The marketing of psychedelic products may be getting out in front of the actual legalization of psychedelics.
Case in point: A California company has begun mailing psilocybin teas and edible gummies to consumers across the country. It’s probably not legal. In fact, in a recent interview with Leafly, the company’s founder admitted as much.
The website for Psilouette offers a variety of gummies in varying doses, from the super-small Acclimate dose (250 micrograms) up to the allegedly libido-enhancing Aphrodisiac Stack (500 micrograms) and full Enthogen dose (2,000 micrograms).
To put those dosages in perspective: 10 milligrams of psilocybin is considered a low dose. 35 milligrams is considered a high dose. 2,000 micrograms is equal to 2 milligrams. So Psilouette’s highest-dosage gummy (per single gummy) contains a relatively low 2 milligram dose of psilocybin.
The gummies contain bona fide, straight-up psilocybin. No amanita muscaria. No synthetic psilocybin. The real deal.
And even in the few jurisdictions that allow the legal possession of psilocybin, none allow the unregulated sale of the substance.
Who’s behind this?
Psilouette founder Derek Chase is a former corporate employee of Johnson & Johnson who also runs the CBD wellness company Flora & Bast.
He told Leafly that he currently sources the mushrooms from California.
Psilouette currently uses “natural flavors,” honey, tapioca syrup, pectin and other ingredients to create a pleasantly chewy gummy that tastes like a mild Starburst…with no trace of shroomy bitterness. Chase says they hope to switch from the “natural flavors” to a passionfruit and mango puree.
A friend tried the Acclimate dose. While it did provide a chill experience that lasted for a couple of hours, they felt like it lacked the sativa-like zippiness that many consumers associate with microdosing.
The Acclimate dose contains the equivalent of 0.25 milligrams of psilocybin. Frankly, I’m a bit surprised that anyone could feel anything at such a low dose. But the dose was definitely perceptible.
A gift, then a donation
The Psilouette website states that their gummies are “available in legal markets nationwide.” But Chase told Leafly that the company will ship them “basically anywhere” in the United States.
He further noted that individuals do not pay the company directly in exchange for gummies. Instead, after a customers places an order, they receive an email that specifies a suggested donation.
“No one is charged when they check out,” Chase told Leafly.
In a separate interview with Beauty Independent, Chase said that between 85% and 90% of people who place an order follow up with the suggested donation.
“We don’t worry if people can’t afford it, if people don’t want to pay…At this point, it’s still very margin accretive,” he explained in the interview.
Is it legal to sell these?
Nope. And don’t take it from us.
“Technically, nothing that we’re doing is legal,” Chase told Leafly.
“We know full well that this goes against what then DEA would classify as legal,” he added.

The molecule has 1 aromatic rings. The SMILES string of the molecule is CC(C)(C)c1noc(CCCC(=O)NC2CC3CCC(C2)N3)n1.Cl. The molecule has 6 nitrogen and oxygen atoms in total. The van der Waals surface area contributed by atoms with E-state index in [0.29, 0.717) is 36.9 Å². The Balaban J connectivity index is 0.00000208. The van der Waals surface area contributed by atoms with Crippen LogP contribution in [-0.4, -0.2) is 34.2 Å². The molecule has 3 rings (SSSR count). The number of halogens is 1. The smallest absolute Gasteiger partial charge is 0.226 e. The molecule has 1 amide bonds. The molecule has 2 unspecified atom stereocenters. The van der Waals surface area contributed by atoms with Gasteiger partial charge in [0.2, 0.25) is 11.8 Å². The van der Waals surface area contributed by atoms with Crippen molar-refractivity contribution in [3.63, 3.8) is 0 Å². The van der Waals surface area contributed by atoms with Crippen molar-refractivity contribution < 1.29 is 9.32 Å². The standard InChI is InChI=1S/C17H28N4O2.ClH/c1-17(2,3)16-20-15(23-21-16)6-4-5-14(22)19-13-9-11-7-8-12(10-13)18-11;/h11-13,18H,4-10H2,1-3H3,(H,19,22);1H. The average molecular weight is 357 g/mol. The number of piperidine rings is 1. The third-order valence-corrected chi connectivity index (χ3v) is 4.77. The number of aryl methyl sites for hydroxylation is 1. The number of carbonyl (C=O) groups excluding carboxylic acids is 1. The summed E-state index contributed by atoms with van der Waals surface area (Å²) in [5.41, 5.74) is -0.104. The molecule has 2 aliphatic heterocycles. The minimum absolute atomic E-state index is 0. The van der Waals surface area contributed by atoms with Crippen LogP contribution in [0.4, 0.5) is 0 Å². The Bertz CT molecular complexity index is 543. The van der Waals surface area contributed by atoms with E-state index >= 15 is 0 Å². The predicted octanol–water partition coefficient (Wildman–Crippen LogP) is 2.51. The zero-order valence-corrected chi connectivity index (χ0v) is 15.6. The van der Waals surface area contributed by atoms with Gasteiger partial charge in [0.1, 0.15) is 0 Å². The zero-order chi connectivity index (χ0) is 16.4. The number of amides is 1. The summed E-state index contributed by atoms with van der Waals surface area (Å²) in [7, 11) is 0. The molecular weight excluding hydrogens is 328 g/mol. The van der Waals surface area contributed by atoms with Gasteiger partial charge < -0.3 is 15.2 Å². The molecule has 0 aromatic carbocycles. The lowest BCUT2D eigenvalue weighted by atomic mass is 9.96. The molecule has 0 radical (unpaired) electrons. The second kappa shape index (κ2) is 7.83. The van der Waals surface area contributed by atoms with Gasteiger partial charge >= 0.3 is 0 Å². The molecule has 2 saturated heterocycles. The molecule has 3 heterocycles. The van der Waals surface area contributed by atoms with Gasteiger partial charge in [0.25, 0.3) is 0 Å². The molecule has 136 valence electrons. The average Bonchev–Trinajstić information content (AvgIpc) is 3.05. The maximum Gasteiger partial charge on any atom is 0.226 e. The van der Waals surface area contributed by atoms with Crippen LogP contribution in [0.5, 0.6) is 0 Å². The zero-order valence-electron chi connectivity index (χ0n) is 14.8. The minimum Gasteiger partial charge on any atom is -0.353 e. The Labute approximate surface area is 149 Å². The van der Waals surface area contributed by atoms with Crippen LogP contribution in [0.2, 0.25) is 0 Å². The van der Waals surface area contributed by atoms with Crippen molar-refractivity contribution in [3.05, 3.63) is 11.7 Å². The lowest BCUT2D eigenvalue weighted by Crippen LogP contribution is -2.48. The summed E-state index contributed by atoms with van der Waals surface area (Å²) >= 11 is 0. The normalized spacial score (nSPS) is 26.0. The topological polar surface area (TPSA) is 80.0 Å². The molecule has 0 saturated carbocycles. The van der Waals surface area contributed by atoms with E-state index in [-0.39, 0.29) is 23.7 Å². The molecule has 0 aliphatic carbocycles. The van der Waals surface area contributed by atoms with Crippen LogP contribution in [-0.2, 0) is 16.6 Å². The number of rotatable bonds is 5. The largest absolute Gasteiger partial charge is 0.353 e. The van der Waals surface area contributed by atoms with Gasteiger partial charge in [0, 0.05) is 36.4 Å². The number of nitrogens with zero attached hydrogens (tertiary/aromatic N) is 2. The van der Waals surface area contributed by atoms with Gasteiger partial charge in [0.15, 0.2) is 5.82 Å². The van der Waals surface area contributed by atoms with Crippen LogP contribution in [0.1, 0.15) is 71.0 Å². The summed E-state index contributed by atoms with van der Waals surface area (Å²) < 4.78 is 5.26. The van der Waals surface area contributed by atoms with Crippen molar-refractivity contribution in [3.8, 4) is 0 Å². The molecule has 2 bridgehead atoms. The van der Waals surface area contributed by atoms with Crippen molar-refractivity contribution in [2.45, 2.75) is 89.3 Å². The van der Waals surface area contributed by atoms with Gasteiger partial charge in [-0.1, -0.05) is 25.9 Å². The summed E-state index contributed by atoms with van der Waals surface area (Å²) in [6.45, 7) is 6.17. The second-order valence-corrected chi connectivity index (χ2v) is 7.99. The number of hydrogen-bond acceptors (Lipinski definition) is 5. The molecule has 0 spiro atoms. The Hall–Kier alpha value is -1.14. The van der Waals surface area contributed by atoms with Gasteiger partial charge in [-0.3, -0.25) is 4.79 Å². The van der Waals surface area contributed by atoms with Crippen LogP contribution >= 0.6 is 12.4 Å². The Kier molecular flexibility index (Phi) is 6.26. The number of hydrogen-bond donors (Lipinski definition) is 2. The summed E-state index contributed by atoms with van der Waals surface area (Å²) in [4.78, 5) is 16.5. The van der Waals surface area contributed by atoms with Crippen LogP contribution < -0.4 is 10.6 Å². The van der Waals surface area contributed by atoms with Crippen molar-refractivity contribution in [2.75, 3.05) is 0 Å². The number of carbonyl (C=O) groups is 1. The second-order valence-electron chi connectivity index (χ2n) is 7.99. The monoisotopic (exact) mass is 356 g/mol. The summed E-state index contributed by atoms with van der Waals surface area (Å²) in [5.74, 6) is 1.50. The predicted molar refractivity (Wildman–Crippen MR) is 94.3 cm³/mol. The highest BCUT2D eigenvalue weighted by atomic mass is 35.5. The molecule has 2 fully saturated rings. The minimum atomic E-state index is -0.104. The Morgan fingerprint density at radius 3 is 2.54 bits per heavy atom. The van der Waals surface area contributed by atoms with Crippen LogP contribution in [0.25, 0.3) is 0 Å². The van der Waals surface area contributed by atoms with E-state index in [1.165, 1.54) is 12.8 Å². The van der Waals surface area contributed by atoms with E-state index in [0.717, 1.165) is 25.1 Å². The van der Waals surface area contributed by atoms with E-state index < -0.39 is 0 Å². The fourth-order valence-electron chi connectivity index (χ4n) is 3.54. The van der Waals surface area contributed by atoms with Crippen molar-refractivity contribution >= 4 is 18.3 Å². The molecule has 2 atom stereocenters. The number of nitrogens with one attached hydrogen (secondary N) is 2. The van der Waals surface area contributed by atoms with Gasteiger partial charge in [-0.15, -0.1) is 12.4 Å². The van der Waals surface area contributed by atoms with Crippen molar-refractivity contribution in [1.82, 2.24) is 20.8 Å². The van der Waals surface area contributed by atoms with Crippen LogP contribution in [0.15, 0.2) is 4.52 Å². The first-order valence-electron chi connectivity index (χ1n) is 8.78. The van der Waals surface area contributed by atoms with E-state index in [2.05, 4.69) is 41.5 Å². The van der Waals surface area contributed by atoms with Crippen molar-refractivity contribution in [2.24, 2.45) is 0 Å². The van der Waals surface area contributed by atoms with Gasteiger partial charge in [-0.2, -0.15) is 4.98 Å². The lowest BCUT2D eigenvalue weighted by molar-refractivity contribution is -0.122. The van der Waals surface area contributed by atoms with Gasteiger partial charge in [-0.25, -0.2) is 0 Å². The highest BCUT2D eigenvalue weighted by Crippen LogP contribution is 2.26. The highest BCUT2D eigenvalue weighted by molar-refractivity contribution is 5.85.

His justification for providing the mushrooms appeared to hinge on a belief that the prohibition of psilocybin itself is illegal. “From a constitutional perspective, the scheduling of drugs is completely illegal,” Chase said.
Chase said he recognized that Psilouette could face legal repercussions for breaking the law. “It’s not something that we think long-term they could penalize us for, but they could try and they could be successful,” he told Leafly. “But we think the mission of the company keeps us in a less risky state because so many marketers out there are doing the same thing but in a less responsible way.”
Okay, but is it legal to possess them?
As far as personal possession of these gummies goes, that depends where you live. Oregon and Colorado have both effectively decriminalized possession. Oregon launched its therapeutic psilocybin program earlier this month, and Colorado lawmakers are currently writing rules for their own program.
Furthermore, more than a dozen municipalities across the country—including Seattle, San Francisco, Oakland and Detroit—have effectively decriminalized possession of psychedelic substances.
The company is evolving quickly
Chase indicated that the company’s business model may change in the near future. They may require a consultation in order to send an individual their products, he said, and they may also put a cap on the number of individuals they provide with mushrooms.
“We may close it for new consumers and handle our current consumers offline,” Chase said. “It’s hard enough already.”
Chase also noted that he hopes to acquire a license to manufacture legal psilocybin in Oregon, and operate a service center, via a separate LLC. “We don’t really talk about Psilouette in the same breath as the Oregon business,” he said.
Legal disclaimer: The psychedelic legalization movement is growing across North America. But psychedelic products remain illegal in most jurisdictions. At Leafly, it’s our mission to bring accurate, real-world information to our readers. Leafly does not endorse the acquisition or use of illicit substances. We urge our readers to become familiar with local laws—and work to improve them.